As always, I started by doing some research on the topic. Rabbi Peter is not the only one who can Google “Purpose of Life.” But I found several very apt quotations to help me and to share with you, and Rabbi Peter was kind enough to provide a few more.
#1 “Purpose is your reason for being, your answer to the question, “Why do I get up in the morning? When you live on purpose, your life will be filled with meaning and joy.”
As a recent recruit into the rising army of the unemployed I have given this a lot of thought lately in terms of how it will direct my job search. Plus, who couldn’t use a little extra meaning and joy? And if I can answer the question of why I really get up in the morning, well, our cats will be astonished to learn that it isn’t for their dining satisfaction.
To be honest, this topic isn’t something I felt compelled to explore a great deal in the past. Growing up in the sixties, going to college in the early seventies, when others were navel-gazing in pursuit of life’s meaning, and trying to divine their divine purpose, I didn’t see the point. Life was fun! It was all ahead of me! I was eager to just get on with it. But as I age, and there is a bit more to look back on than ahead to, I find myself searching for more meaning in the past, if only to inform my present. I don’t know if it is going to reveal my life’s purpose. But as I reflect on my life, it does seem to show me some patterns that are resolving themselves into a theme. “Only connect!” E.M. Forster wrote in Howards End. “Live in fragments no longer. Only connect…”
#2 Purpose – The object toward which one strives or for which something exists; an aim or a goal: The reason for which something is done or created.
I’ll cover the obvious first. As my friends know, I am a single mother by choice. As the biological clock grew deafening I decided to have a child on my own. I did this after intense self-examination, lengthy research, and no small amount of therapy. When I finally made the decision to proceed, it took more mental, physical and emotional determination than I ever imagined in my wildest dreams. But I had spent so long thinking about it, waffling over it, examining every aspect of the decision to be a single parent that once I had committed I brought a purposefulness to that mission unlike anything I had ever done before—or probably since. Couples who go through the typical progression of marriage, home and children probably think about when to become parents. And I am sure they love their kids just as much. But I can’t imagine that they bring the process to the same level of self-reflection, self-doubt, hope and panic as those who go through this on our own. So I can honestly say that being a mother to my wonderful gift of a daughter is one of my life’s highest purposes and that I have certainly put in the time and effort to discover that truth.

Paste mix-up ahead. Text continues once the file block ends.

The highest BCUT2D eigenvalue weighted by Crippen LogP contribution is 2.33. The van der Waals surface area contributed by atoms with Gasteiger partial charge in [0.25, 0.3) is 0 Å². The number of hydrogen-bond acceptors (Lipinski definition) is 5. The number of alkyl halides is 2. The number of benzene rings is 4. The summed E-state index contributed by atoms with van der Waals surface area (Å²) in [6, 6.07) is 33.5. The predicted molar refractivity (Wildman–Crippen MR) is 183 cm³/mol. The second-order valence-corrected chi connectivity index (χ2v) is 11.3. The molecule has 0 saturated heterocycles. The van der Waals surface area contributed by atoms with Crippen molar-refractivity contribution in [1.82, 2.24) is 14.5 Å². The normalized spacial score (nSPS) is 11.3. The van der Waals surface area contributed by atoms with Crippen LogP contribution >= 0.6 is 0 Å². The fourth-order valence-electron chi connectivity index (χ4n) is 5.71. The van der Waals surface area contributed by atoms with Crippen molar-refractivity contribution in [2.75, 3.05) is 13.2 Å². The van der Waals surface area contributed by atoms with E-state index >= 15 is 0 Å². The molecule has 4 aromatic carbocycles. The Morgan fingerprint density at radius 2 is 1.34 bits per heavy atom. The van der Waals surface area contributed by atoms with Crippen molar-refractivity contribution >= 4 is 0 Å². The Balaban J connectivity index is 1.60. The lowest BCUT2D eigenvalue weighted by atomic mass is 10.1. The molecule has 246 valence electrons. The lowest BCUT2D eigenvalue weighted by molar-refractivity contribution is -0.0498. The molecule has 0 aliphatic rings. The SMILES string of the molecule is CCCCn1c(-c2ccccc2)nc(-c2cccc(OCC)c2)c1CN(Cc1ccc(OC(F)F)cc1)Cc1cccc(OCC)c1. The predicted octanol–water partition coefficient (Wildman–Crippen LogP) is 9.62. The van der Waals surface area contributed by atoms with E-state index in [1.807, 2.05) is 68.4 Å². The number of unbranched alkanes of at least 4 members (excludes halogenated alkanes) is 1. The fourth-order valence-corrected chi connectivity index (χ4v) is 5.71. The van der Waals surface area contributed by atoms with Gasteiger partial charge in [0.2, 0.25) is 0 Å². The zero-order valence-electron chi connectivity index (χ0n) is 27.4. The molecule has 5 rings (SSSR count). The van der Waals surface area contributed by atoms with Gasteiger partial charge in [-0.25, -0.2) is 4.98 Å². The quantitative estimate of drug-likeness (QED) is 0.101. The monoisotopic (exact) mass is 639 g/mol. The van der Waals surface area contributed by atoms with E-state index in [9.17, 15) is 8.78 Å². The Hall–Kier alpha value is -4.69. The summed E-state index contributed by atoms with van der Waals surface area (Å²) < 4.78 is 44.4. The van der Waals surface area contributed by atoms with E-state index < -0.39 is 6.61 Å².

#3 -“Living on purpose requires you to discover what makes you unique; your talents, passions and values.”
Here’s an example of what my friends find unique or at least exceptional about me. In 1976, fed up with tending bar at Mr. Flood’s Party in Ann Arbor, Michigan, I fled the U.S. and eventually fetched up like a piece of human driftwood on a beach along the Sinai Desert. I was living in a grass hut and while there was a community of sorts, at the time of this story I was alone on the beach except for a stray camel or two—and a random man walking along, who, as he got close, stopped and said, “Hey, aren’t you the bartender from Mr. Flood’s Party in Ann Arbor Michigan?” Or how not one but two men in a row whom my friend in Florida dated through Match.com, both strangers to her and to each other, turned out to have grown up with me. Believe me, I could go on.
Now synchronicity is a phenomenon, not a purpose, but its extreme prevalence in my life has probably had a lot to do with who I became. Because connections are not just what happen to me or around me. Connections are what I am all about. To me, the casual conversation with the waiter or sales clerk that becomes a lengthy discussion about anything from politics to podiatry and ends with the discovery of our shared home town and an exchange of emails is what gives each day its sweet surprise. When people say that New York is an impersonal place I beg to differ, because I know that everywhere I go, I may have the delight of running into someone I know and haven’t had the chance to catch up with lately.